Beyond celebrating the Xbox’s anniversary recently, Xbox Gaming Chief Phil Spencer talked game preservation with Axios. Specifically, he was referring to the industry-wide need for better preservation of older games. He says the industry as a whole should work toward making older games more available to new generations. The easiest pathway is of course via emulation.
Unlike movies and TV, enjoying older games can be very difficult. They may be tied to outdated hardware, with no way to run them on modern devices. Getting the files needed to run older games on emulators also treads into legal and copyright issues, especially if you don’t own the original game in the first place. In many cases, it may not even be possible to obtain a legal copy of an old game, as they are often no longer being sold.
“My hope (and I think I have to present it that way as of now) is as an industry we’d work on legal emulation that allowed modern hardware to run any (within reason) older executable allowing someone to play any game”, Phil Spencer said.
Of course, emulation is not the only way older games can be preserved. You’ve no doubt noticed the many remasters on the market nowadays, from the Pokémon Brilliant Diamond and Shining Pearl remakes to the GTA: The Trilogy – The Definitive Edition.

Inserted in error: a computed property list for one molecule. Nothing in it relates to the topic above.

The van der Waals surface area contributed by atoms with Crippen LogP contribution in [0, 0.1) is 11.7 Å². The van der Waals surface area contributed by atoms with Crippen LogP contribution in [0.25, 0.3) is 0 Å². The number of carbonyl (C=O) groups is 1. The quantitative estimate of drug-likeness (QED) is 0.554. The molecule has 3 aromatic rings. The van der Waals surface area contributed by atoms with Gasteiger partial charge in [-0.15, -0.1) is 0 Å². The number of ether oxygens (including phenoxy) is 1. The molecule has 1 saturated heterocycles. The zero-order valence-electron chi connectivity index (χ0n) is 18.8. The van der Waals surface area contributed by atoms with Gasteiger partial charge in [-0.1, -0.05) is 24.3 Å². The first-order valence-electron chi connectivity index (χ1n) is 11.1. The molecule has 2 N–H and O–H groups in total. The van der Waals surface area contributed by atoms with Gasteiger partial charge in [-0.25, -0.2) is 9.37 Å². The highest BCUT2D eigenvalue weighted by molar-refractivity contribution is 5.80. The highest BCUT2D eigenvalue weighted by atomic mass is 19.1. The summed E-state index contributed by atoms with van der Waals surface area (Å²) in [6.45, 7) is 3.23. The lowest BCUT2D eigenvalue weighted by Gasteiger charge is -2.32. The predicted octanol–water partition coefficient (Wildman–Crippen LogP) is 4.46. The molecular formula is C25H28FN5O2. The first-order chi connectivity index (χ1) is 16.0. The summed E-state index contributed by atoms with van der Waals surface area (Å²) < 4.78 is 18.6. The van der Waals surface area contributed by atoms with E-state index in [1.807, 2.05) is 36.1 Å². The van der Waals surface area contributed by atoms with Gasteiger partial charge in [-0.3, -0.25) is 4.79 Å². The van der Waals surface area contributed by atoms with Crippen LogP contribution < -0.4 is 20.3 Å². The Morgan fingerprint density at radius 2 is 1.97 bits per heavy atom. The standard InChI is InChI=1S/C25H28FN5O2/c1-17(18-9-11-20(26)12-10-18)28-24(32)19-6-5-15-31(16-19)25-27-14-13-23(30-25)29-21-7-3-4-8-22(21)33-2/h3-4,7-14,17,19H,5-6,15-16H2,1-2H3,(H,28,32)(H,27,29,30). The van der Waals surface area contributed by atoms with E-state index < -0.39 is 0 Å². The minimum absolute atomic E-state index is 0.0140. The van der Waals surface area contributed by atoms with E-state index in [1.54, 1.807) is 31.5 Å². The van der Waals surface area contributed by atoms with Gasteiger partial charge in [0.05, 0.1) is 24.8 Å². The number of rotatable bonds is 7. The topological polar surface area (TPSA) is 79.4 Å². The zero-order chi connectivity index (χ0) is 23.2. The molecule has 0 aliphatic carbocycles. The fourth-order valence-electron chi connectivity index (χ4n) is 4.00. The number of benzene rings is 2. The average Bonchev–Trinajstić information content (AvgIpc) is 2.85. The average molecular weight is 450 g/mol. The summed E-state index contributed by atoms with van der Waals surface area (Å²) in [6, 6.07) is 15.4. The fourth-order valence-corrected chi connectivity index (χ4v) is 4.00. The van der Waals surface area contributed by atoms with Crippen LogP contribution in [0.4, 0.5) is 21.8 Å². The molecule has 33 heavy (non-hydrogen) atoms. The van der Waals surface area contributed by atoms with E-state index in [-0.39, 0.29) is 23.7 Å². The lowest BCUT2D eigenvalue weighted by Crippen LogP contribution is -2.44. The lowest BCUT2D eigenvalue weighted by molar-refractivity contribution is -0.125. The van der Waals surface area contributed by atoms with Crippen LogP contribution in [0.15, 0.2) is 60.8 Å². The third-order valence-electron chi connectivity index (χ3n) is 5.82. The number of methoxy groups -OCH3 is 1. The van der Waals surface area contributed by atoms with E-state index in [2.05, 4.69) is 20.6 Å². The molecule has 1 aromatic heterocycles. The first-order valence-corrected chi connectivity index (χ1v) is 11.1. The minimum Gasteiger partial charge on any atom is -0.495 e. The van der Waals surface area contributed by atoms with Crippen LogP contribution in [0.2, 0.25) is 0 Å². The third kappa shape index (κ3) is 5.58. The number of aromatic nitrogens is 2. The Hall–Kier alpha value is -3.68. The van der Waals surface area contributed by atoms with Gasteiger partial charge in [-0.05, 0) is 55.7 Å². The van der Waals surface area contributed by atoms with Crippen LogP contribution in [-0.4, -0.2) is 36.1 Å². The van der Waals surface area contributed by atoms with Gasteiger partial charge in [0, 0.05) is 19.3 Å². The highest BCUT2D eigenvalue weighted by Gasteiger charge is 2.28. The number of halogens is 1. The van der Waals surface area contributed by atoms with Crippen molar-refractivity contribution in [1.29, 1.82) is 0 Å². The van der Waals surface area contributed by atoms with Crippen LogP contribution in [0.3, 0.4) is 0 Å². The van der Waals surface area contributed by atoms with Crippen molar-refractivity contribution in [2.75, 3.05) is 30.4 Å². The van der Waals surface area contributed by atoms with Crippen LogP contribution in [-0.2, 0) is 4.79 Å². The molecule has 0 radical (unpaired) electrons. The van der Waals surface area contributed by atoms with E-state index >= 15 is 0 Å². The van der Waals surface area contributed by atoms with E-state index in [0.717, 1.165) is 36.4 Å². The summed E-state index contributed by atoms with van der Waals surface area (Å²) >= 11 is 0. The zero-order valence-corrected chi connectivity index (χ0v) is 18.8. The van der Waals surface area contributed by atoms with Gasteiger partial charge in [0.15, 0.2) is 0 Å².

While the industry as a whole is not embracing emulation, there are examples of it being used, like the Contra or Castlevania Anniversary Collections. Another example is Nintendo’s Switch Online retro library, which was recently expanded with some controversy among fans. Some love it while others have raised complaints about pricing or emulation quality. Xbox’s Gaming Chief Phil Spencer also commented on what a possible industry-wide goal of game preservation might look like:
“I think in the end, if we said, ‘Hey, anybody should be able to buy any game, or own any game and continue to play,’ that seems like a great North Star for us as an industry.”